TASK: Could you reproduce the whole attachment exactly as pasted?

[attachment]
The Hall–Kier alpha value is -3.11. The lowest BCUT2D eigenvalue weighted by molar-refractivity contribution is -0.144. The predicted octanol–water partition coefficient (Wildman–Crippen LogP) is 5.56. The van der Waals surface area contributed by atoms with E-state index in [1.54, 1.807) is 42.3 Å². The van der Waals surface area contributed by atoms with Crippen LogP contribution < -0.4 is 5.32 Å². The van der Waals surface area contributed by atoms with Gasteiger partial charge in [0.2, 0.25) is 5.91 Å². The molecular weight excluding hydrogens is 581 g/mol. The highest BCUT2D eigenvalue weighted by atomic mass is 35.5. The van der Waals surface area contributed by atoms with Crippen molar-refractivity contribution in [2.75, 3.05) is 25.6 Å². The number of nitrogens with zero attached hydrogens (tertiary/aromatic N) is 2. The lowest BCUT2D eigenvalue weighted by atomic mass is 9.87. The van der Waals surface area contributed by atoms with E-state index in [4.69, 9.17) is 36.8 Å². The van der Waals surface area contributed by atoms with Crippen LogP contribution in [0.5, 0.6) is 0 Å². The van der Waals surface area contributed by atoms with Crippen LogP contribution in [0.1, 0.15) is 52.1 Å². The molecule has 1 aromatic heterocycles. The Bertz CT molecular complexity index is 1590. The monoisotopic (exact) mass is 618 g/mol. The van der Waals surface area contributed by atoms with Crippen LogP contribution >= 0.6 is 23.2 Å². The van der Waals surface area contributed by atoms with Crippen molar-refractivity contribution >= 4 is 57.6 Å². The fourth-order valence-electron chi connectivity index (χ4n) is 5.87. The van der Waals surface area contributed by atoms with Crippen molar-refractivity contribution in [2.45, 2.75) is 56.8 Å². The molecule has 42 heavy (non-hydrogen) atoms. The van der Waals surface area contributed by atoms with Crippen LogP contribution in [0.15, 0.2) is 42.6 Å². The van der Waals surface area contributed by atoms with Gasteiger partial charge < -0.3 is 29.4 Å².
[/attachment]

The Hall–Kier alpha value is -3.11. The lowest BCUT2D eigenvalue weighted by molar-refractivity contribution is -0.144. The predicted octanol–water partition coefficient (Wildman–Crippen LogP) is 5.56. The van der Waals surface area contributed by atoms with E-state index in [1.54, 1.807) is 42.3 Å². The van der Waals surface area contributed by atoms with Crippen LogP contribution < -0.4 is 5.32 Å². The van der Waals surface area contributed by atoms with Gasteiger partial charge in [0.2, 0.25) is 5.91 Å². The molecular weight excluding hydrogens is 581 g/mol. The highest BCUT2D eigenvalue weighted by atomic mass is 35.5. The van der Waals surface area contributed by atoms with Crippen molar-refractivity contribution in [2.75, 3.05) is 25.6 Å². The number of nitrogens with zero attached hydrogens (tertiary/aromatic N) is 2. The lowest BCUT2D eigenvalue weighted by atomic mass is 9.87. The van der Waals surface area contributed by atoms with E-state index in [4.69, 9.17) is 36.8 Å². The van der Waals surface area contributed by atoms with Crippen LogP contribution in [0.5, 0.6) is 0 Å². The van der Waals surface area contributed by atoms with Crippen LogP contribution in [0.1, 0.15) is 52.1 Å². The molecule has 1 aromatic heterocycles. The Bertz CT molecular complexity index is 1590. The monoisotopic (exact) mass is 618 g/mol. The van der Waals surface area contributed by atoms with Crippen LogP contribution >= 0.6 is 23.2 Å². The van der Waals surface area contributed by atoms with Crippen molar-refractivity contribution >= 4 is 57.6 Å². The fourth-order valence-electron chi connectivity index (χ4n) is 5.87. The van der Waals surface area contributed by atoms with Crippen molar-refractivity contribution in [2.45, 2.75) is 56.8 Å². The molecule has 42 heavy (non-hydrogen) atoms. The van der Waals surface area contributed by atoms with Crippen LogP contribution in [0.15, 0.2) is 42.6 Å². The van der Waals surface area contributed by atoms with Gasteiger partial charge < -0.3 is 29.4 Å².